Over at Vanilla #Java, there was an article showing Java’s popularity as a language compared to others and then it ranked them based on the level of abstraction at which they were designed. The most popular language is C with 17.9% and next was Java with 17.4%, followed by Objective-C, C++, and C#. So, of the top five languages, four are C or direct decedents of C and they all lower-level languages whereas Java is a higher level language. He argues that although Java is adding lots of neat higher level features like Lambda expressions, Type Annotations, and Virtual Extensions they’re neglecting the ideas of structures and other lower levels of constructs that are important in areas like mobile and embedded systems which are likely to become more dominant in the future.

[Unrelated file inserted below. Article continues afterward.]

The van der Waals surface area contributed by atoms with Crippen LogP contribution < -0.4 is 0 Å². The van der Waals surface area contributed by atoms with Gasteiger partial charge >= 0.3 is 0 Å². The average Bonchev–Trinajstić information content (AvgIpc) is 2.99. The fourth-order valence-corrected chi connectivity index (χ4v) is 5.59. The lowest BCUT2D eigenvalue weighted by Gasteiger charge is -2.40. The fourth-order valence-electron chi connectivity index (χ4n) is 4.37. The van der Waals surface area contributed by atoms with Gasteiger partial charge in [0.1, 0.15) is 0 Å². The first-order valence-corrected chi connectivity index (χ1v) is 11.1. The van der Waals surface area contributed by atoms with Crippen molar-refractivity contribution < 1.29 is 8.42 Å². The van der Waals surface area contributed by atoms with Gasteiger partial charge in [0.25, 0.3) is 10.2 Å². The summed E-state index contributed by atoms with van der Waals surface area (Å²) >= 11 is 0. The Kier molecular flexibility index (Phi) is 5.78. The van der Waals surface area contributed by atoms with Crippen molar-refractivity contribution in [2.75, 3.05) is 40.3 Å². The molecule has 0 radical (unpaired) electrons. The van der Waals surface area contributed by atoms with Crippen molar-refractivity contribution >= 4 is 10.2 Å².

From my perspective, I think adding in more higher level constructs is a great thing as the cost of computation and storage is becoming negligible at this point for all devices. It’s much more important to focus on making the programmers more productive since they’re the true overhead cost of product development at this point. Now, I don’t mind Java supporting lower-level ideas like structs (I still enjoy writing C/C++ code) but I wonder about the time it takes to implement a lower level feature when hardware has Moore’s Law working for it. Right now, I think Java (and C# for that matter) makes good trade-offs between high-level and low-level features to keep itself relavant in today’s market even if it is missing out on some of the embedded device market.
If anybody is reading this and cares to comment on the state of Java, feel free to do so in the comments below. 🙂